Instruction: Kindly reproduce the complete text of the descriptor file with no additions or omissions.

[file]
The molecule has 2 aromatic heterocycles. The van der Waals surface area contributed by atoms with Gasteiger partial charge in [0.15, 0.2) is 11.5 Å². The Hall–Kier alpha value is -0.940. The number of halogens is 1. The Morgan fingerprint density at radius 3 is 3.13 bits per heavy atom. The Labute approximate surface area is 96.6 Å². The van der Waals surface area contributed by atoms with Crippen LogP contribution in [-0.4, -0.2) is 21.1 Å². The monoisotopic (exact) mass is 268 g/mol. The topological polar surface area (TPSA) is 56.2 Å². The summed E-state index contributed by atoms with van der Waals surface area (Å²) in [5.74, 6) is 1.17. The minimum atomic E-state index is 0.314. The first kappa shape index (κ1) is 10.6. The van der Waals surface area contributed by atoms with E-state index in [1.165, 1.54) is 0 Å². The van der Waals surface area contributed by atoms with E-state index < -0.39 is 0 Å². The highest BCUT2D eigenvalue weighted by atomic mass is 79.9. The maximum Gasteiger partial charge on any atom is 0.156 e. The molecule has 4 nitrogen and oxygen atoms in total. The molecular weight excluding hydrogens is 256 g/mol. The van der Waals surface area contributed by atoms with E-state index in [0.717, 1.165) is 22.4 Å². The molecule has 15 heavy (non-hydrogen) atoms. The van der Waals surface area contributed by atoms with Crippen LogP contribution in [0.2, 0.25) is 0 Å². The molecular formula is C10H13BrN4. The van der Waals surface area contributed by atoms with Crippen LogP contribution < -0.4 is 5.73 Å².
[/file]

The molecule has 2 aromatic heterocycles. The van der Waals surface area contributed by atoms with Gasteiger partial charge in [0.15, 0.2) is 11.5 Å². The Hall–Kier alpha value is -0.940. The number of halogens is 1. The Morgan fingerprint density at radius 3 is 3.13 bits per heavy atom. The Labute approximate surface area is 96.6 Å². The van der Waals surface area contributed by atoms with Crippen LogP contribution in [-0.4, -0.2) is 21.1 Å². The monoisotopic (exact) mass is 268 g/mol. The topological polar surface area (TPSA) is 56.2 Å². The summed E-state index contributed by atoms with van der Waals surface area (Å²) in [5.74, 6) is 1.17. The minimum atomic E-state index is 0.314. The first kappa shape index (κ1) is 10.6. The van der Waals surface area contributed by atoms with E-state index in [1.165, 1.54) is 0 Å². The van der Waals surface area contributed by atoms with E-state index < -0.39 is 0 Å². The highest BCUT2D eigenvalue weighted by atomic mass is 79.9. The maximum Gasteiger partial charge on any atom is 0.156 e. The molecule has 4 nitrogen and oxygen atoms in total. The molecular weight excluding hydrogens is 256 g/mol. The van der Waals surface area contributed by atoms with E-state index in [0.717, 1.165) is 22.4 Å². The molecule has 15 heavy (non-hydrogen) atoms. The van der Waals surface area contributed by atoms with Crippen LogP contribution in [0.2, 0.25) is 0 Å². The molecular formula is C10H13BrN4. The van der Waals surface area contributed by atoms with Crippen LogP contribution < -0.4 is 5.73 Å².